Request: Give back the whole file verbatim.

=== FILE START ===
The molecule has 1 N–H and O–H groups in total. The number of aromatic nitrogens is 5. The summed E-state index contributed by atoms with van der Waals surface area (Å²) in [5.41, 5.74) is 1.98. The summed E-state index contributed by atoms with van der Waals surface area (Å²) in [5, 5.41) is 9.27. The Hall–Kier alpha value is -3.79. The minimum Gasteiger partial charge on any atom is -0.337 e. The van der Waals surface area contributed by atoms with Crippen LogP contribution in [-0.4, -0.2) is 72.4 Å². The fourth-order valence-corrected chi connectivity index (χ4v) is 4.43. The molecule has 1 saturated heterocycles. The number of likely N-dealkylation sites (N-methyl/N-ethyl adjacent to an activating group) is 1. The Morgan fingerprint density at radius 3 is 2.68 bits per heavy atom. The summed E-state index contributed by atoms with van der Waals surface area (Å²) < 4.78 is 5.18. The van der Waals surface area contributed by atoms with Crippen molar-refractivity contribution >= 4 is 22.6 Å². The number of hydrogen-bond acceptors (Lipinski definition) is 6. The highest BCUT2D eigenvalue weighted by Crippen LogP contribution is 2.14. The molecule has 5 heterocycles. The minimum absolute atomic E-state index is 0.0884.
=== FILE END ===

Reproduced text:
The molecule has 1 N–H and O–H groups in total. The number of aromatic nitrogens is 5. The summed E-state index contributed by atoms with van der Waals surface area (Å²) in [5.41, 5.74) is 1.98. The summed E-state index contributed by atoms with van der Waals surface area (Å²) in [5, 5.41) is 9.27. The Hall–Kier alpha value is -3.79. The minimum Gasteiger partial charge on any atom is -0.337 e. The van der Waals surface area contributed by atoms with Crippen LogP contribution in [-0.4, -0.2) is 72.4 Å². The fourth-order valence-corrected chi connectivity index (χ4v) is 4.43. The molecule has 1 saturated heterocycles. The number of likely N-dealkylation sites (N-methyl/N-ethyl adjacent to an activating group) is 1. The Morgan fingerprint density at radius 3 is 2.68 bits per heavy atom. The summed E-state index contributed by atoms with van der Waals surface area (Å²) < 4.78 is 5.18. The van der Waals surface area contributed by atoms with Crippen molar-refractivity contribution >= 4 is 22.6 Å². The number of hydrogen-bond acceptors (Lipinski definition) is 6. The highest BCUT2D eigenvalue weighted by Crippen LogP contribution is 2.14. The molecule has 5 heterocycles. The minimum absolute atomic E-state index is 0.0884.